Georgia NeSmith
2 min readSep 12, 2022


Well, first of all we have to recognize that the consolidation of big corporations into even bigger megacorporations, and then BIGGER mega corporations has created a virtual monopoly on many goods.

Perfect example is gasoline. The oil companies thought they'd get away with massively increasing prices and blaming it on the "inflationary" influence of Biden's economic programs. Turned out, tho, they really should have raised those prices much more gradually, because consumers said: "No way in hell will I drive my car for any reason other than necessity."

In this case, of course the lowered demand convinced Big Oil that they underestimated the willingness of consumers to put up with that sh*t.

They raised gas prices thinking they had a great excuse for it -- the Ukraine war. Ummm. No. If you look at the real availability of oil worldwide, there was no reason that ACTUAL "supply" caused a shortage big enough to justify Big Oil raising prices that high and that fast.

The problem with relying solely on ye olde "supply vs demand" explanations of inflation is that we have an economy where way too much power is invested in a radically shrunk/shrinking number of corporations controlling prices.

Yes, in general supply/demand works, but when it comes to supply provided by mega corporations that can deliberately shrink supply seeking to get even richer off of desperate consumers thinking they can't live without the same amount of XYZ to which they have become accustomed.

Monopolies, or rather, NEAR monopolies ALWAYS mess up the supply/demand explanation for prices.

In order to secure more stability, we need to break up those monopolies so there is more competition among producers/providers.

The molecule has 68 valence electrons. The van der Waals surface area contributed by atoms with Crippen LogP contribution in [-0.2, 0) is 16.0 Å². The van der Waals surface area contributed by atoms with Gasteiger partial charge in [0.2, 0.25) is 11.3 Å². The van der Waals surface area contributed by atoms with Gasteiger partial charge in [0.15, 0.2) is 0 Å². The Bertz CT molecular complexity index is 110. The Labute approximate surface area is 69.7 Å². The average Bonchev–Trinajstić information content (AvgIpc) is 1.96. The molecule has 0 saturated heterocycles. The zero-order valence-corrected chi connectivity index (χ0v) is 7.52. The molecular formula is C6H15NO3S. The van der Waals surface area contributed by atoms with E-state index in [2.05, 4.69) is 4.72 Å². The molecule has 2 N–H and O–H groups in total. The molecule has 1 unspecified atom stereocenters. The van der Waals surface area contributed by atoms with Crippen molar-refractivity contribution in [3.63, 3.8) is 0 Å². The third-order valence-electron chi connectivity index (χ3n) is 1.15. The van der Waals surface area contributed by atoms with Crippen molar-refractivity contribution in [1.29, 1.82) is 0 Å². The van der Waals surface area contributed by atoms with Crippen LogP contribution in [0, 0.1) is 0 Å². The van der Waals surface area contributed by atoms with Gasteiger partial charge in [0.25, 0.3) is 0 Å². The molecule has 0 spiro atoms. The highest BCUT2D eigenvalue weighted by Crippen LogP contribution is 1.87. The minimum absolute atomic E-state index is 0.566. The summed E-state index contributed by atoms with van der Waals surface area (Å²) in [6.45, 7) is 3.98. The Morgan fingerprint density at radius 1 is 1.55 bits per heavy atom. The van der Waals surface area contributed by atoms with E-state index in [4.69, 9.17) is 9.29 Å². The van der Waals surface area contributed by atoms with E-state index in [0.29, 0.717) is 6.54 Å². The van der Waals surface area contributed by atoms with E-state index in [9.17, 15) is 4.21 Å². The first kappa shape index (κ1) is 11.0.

Reaganomics did this. Unfortunately even a lot of Democrats -- like Clinton -- bought into deregulation as a means of providing, supposedly, more competitive markets. When in fact it produced exactly the opposite.

Take the example of airline deregulation. At first it seemed the theory was being proven. We had a whole lot of new airlines getting into the mix. THEN many of those airlines began to fail and were bought up by larger airline companies. And on and on and on and on.

Of course COVID had a seriously dampening effect on travel. But airlines had been failing and consolidating for several decades before COVID, giving the surviving larger airlines an even bigger share of the market than they had pre-Reagan.

Bottomline, business needs to accept the reality that thoughtful regulation of them benefits them all.

That is exactly what happened with the radio companies in the late teens and early 20s of the 20th century because the technology at the time meant that unfettered competition over airwaves produced absolute chaos. Those new companies actually BEGGED the government for regulation! Thus a whole new agency dedicated to regulation of the airwaves came into existence. in the 1930s.

Supply/demand these days is NOWHERE NEAR as simple as it was when Adam Smith wrote Wealth of Nations. Yet we still have many economists hanging onto the idea that regulation is by its very nature bad for capitalism.



Georgia NeSmith

Retired professor, feminist, writer, photographer, activist, grandmother of 5, overall Wise Woman. Phd UIA School of Journalism & Mass Communication, 1994.